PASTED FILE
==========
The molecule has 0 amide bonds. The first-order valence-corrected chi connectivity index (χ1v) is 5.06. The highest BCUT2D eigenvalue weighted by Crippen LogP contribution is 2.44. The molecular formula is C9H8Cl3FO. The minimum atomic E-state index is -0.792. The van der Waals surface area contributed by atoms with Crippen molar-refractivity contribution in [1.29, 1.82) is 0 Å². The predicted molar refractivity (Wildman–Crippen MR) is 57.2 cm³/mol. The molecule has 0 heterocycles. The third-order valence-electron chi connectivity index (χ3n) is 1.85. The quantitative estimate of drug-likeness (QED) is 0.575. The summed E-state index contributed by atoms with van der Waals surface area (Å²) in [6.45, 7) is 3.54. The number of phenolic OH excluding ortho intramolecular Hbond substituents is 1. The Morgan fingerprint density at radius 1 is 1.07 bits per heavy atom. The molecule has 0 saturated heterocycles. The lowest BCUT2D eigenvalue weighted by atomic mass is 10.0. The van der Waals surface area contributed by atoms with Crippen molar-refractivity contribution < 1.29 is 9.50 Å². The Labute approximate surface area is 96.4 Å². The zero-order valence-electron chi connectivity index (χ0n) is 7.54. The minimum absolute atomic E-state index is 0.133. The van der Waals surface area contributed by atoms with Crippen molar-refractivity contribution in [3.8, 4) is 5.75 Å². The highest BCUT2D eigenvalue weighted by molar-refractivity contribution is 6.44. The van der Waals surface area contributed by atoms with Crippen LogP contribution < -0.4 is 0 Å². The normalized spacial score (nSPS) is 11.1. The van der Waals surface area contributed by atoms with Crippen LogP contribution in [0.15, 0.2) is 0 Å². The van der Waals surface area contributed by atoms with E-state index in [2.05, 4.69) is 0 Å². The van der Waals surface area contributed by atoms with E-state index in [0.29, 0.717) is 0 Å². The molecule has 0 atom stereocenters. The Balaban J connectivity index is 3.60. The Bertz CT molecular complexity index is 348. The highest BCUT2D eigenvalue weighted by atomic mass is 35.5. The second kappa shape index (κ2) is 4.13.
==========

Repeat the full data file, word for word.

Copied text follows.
The molecule has 0 amide bonds. The first-order valence-corrected chi connectivity index (χ1v) is 5.06. The highest BCUT2D eigenvalue weighted by Crippen LogP contribution is 2.44. The molecular formula is C9H8Cl3FO. The minimum atomic E-state index is -0.792. The van der Waals surface area contributed by atoms with Crippen molar-refractivity contribution in [1.29, 1.82) is 0 Å². The predicted molar refractivity (Wildman–Crippen MR) is 57.2 cm³/mol. The molecule has 0 heterocycles. The third-order valence-electron chi connectivity index (χ3n) is 1.85. The quantitative estimate of drug-likeness (QED) is 0.575. The summed E-state index contributed by atoms with van der Waals surface area (Å²) in [6.45, 7) is 3.54. The number of phenolic OH excluding ortho intramolecular Hbond substituents is 1. The Morgan fingerprint density at radius 1 is 1.07 bits per heavy atom. The molecule has 0 saturated heterocycles. The lowest BCUT2D eigenvalue weighted by atomic mass is 10.0. The van der Waals surface area contributed by atoms with Crippen molar-refractivity contribution < 1.29 is 9.50 Å². The Labute approximate surface area is 96.4 Å². The zero-order valence-electron chi connectivity index (χ0n) is 7.54. The minimum absolute atomic E-state index is 0.133. The van der Waals surface area contributed by atoms with Crippen molar-refractivity contribution in [3.8, 4) is 5.75 Å². The highest BCUT2D eigenvalue weighted by molar-refractivity contribution is 6.44. The van der Waals surface area contributed by atoms with Crippen LogP contribution < -0.4 is 0 Å². The normalized spacial score (nSPS) is 11.1. The van der Waals surface area contributed by atoms with Crippen LogP contribution in [0.15, 0.2) is 0 Å². The van der Waals surface area contributed by atoms with E-state index in [2.05, 4.69) is 0 Å². The van der Waals surface area contributed by atoms with E-state index in [0.29, 0.717) is 0 Å². The molecule has 0 atom stereocenters. The Balaban J connectivity index is 3.60. The Bertz CT molecular complexity index is 348. The highest BCUT2D eigenvalue weighted by atomic mass is 35.5. The second kappa shape index (κ2) is 4.13.